Exploring Kentucky’s Mammoth Cave


On our way home from our winter Texas adventure, my typically Type-A planner wife caught me off-guard when she suggested we change things up a bit and make one last stop on our way home to Pennsylvania. She had seen the signs for Mammoth Cave National Park on our way through Kentucky a few weeks earlier and she thought the kids would jump at the chance to visit one more national park before we headed home.

So we googled campgrounds near Mammoth Cave, and found Singing Hills RV Park in Cave City, Ky., which offered full hook-ups with close proximity to the national park. The benefit to traveling through certain parts of the country in the winter is that even on short notice, the campground owners were able to accommodate us! It seemed fitting that after pulling this Texas trip together on the fly, we would end it on the fly as well. 🙂

Campground: Singing Hills RV park is a fairly small campground. Like many other places we have stayed, it has features where it shines and a few areas to evaluate based on your camping preferences.

The positives are as follows:

  • Open year-round;
  • Close proximity to tourist attractions in Cave City;
  • Easy access to Mammoth Cave National Park;
  • Reasonably priced full hook-up sites and pull-through sites;
  • Strong and reliable wi-fi: There weren’t a lot of other people camping during our visit, so the speed may decline with a larger user volume, but the campground provided two networks to choose from–which was a really nice bonus!

Some things to note:

  • Entry and exit into the campground could be difficult for some rigs: There are two culvert ditches to the left and right of the entrance driveway. If you are arriving from I-65 you will most likely need to go left of center to swing into the drive so the camper does not drop into a ditch. Upon exit we found that traffic on this road can be busy, so making the left to go to the interstate might be tricky at certain peak times.
  • It is important to follow directional signs in the campground since some roads are one-way and are not really wide enough for two campers to pass. Additionally, there are some tighter turns including in the “turn-around” area that could be problematic for a large rig.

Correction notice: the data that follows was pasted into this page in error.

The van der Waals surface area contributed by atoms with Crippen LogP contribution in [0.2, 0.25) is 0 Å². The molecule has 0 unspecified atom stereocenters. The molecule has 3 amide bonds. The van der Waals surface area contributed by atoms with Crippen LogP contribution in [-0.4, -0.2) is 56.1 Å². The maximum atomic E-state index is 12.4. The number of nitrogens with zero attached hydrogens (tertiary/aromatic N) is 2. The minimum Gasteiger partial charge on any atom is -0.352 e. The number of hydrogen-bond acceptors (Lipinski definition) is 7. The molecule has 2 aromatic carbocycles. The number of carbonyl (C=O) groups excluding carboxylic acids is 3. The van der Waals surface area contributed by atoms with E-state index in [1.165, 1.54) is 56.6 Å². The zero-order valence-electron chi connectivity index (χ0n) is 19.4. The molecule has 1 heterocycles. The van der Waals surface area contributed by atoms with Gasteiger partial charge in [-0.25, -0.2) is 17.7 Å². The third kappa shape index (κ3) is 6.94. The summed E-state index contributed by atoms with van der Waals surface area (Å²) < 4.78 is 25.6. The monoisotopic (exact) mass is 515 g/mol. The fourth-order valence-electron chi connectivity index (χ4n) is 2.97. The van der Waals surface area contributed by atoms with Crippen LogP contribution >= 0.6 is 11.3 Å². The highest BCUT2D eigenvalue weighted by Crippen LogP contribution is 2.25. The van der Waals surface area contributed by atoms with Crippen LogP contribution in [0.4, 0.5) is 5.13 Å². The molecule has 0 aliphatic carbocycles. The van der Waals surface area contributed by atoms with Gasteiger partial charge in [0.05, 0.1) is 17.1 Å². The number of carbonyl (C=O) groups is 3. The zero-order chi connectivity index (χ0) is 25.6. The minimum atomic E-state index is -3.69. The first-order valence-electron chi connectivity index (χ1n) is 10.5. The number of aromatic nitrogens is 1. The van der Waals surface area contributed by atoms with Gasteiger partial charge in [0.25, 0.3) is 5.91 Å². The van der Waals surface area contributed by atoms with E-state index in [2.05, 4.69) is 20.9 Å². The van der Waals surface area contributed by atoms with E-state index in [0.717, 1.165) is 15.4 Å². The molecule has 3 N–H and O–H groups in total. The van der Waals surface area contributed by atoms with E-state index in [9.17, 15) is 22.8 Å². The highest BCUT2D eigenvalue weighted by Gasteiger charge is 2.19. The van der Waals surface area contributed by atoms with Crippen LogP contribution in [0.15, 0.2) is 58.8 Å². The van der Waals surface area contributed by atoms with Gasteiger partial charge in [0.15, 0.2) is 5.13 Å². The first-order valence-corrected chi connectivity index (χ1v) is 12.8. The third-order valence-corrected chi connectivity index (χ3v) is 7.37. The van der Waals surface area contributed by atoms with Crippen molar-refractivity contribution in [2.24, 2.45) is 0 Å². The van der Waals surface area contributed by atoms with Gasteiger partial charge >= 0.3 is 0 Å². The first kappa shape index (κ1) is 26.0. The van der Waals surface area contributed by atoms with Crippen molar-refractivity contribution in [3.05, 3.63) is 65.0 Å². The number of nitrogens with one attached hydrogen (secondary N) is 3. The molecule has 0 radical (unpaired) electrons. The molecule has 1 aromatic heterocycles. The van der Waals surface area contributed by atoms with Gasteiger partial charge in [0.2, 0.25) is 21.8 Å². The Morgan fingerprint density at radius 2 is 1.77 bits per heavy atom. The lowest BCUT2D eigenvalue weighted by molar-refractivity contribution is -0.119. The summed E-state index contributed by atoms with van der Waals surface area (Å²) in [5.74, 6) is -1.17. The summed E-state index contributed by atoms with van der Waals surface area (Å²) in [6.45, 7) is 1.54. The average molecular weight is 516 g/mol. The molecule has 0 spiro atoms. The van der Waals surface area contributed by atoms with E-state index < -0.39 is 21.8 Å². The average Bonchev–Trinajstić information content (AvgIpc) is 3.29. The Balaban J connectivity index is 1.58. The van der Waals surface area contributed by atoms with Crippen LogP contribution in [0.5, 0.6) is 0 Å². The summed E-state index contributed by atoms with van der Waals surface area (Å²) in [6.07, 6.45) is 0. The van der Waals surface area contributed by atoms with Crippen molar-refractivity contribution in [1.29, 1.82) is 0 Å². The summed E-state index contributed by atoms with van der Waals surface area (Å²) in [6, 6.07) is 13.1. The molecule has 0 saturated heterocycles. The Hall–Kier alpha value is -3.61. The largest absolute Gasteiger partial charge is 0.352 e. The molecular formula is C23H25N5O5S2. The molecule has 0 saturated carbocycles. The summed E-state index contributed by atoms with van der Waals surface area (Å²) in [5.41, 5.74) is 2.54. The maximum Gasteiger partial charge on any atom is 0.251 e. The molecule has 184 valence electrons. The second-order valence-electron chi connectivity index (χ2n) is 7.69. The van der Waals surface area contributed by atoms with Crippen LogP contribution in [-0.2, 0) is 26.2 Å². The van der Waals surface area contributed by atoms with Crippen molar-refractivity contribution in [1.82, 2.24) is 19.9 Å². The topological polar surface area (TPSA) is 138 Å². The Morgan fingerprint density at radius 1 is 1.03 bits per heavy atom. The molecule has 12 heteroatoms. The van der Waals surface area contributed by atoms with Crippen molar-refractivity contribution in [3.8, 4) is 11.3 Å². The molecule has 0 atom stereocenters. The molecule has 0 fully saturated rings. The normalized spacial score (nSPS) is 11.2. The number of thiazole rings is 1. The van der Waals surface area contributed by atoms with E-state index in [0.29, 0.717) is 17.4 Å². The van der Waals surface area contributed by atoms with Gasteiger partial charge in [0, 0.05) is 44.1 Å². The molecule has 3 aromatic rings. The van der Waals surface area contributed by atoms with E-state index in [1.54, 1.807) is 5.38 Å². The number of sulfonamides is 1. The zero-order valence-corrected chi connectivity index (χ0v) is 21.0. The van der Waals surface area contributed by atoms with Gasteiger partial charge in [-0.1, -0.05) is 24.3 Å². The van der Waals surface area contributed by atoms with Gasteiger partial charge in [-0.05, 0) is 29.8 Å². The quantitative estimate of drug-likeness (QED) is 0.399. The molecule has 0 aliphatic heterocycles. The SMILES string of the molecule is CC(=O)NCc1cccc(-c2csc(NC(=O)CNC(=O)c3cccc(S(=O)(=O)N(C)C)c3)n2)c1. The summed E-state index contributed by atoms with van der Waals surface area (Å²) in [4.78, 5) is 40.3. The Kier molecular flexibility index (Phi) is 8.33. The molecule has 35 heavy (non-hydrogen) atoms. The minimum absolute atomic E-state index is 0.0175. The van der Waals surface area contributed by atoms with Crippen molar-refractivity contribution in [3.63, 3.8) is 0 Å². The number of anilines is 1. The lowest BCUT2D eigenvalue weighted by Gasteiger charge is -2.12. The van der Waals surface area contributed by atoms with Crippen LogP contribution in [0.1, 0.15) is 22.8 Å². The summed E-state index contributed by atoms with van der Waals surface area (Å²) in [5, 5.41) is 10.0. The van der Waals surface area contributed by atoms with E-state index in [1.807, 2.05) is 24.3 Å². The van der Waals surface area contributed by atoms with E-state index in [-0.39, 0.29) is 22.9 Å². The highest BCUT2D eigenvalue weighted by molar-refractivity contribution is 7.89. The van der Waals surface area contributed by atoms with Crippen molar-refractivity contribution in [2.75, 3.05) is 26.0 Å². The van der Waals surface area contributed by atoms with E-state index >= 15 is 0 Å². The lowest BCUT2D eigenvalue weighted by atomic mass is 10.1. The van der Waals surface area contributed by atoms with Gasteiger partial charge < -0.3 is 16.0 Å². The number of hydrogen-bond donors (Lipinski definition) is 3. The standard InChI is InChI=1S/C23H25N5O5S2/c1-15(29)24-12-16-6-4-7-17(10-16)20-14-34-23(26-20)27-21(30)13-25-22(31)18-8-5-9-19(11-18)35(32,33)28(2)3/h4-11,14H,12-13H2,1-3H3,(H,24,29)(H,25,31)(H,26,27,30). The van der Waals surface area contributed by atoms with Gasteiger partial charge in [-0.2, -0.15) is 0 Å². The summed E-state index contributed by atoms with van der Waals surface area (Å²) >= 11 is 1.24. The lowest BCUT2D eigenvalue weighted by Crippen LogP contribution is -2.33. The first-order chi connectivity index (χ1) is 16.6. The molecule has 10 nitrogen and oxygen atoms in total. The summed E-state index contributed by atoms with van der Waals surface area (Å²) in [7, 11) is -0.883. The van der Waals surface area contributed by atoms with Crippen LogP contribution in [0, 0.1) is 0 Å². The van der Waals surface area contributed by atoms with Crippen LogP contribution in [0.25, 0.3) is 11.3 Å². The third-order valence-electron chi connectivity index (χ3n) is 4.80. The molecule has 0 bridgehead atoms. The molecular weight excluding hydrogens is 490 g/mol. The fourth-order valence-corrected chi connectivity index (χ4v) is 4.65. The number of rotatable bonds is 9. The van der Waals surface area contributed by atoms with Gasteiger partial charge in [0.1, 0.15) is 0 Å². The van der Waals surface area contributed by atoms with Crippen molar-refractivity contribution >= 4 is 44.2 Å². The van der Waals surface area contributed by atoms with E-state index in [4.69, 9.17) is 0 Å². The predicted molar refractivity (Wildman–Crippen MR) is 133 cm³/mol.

• There is not a lot of green space between campsites.
  • The site next to us (31) was located beside a small ditch and making a wide enough turn to pull out of the site without dropping the camper into the ditch would have been tricky. (According to the campground map, the occupant of this site would have to exit the site by driving the opposite direction on the one-way campground road.)

Bathrooms: Thankfully the sites offered full hook-up since the bathrooms were not quite up to Kristin’s standards.

Amenities: The campground offers a catch-and-release fishing pond (no license needed), small play area, and volleyball court.

Touring: We visited in the off-season so most roadside attractions were still closed, but there would be a lot to see and do during the in-season. The main purpose for our stop was to visit Mammoth Cave National Park, which is the world’s longest known cave system, with more than 400 miles explored and more caves discovered all the time. Did you know that Mammoth Cave is also one of the World Heritage Sites in the U.S.? Such sites are deemed to have “universal value” and have met certain criteria.

This NPS site offers numerous cave tours that vary in length and difficulty. It’s very important to understand the scope and extent of each tour before determining which one will be a good fit for your family. The park rangers are really good at describing what the tours will be like: Before we even boarded the bus, our tour ranger spent about 10 minutes explaining what the tour would involve and emphasizing who should probably not go on this tour (such as people who had recent knee replacements or heart attacks, or struggle with heights and claustrophobia.).

We went with the Domes and Dripstones tour, which included 280 steps and some tight spaces! At first Kristin was a bit concerned about whether the kids could handle it, but they did great. The tour included views of the Frozen Niagara formation, underground canyons, dripstones, and more. Since you are essentially walking single-file through the cave passages, it’s impossible to hear the park ranger through much of the cave. But at two different points the tour group stops to sit on benches while the ranger talks about the cave system. Toward the end of the tour, the kids were thrilled to spot the cave crickets.

In addition to the cave tour, we also spent time exploring the visitor center’s awesome exhibits. The renovated facility opened in 2012 and features lots of engaging and informative displays that will appeal to adults and children alike. While we were there the kids also had the opportunity to complete another Junior Ranger Badge.

So our last-minute plans to visit Mammoth were a win! Here’s to more spur-of-the-moment detours in the future. 🙂

Cost: $35 per night for 30-amp full hook-up with a Good Sam Discount. The campground also takes Passport America and Escapees RV Club.

Dates of stay: 1/12-14/2017


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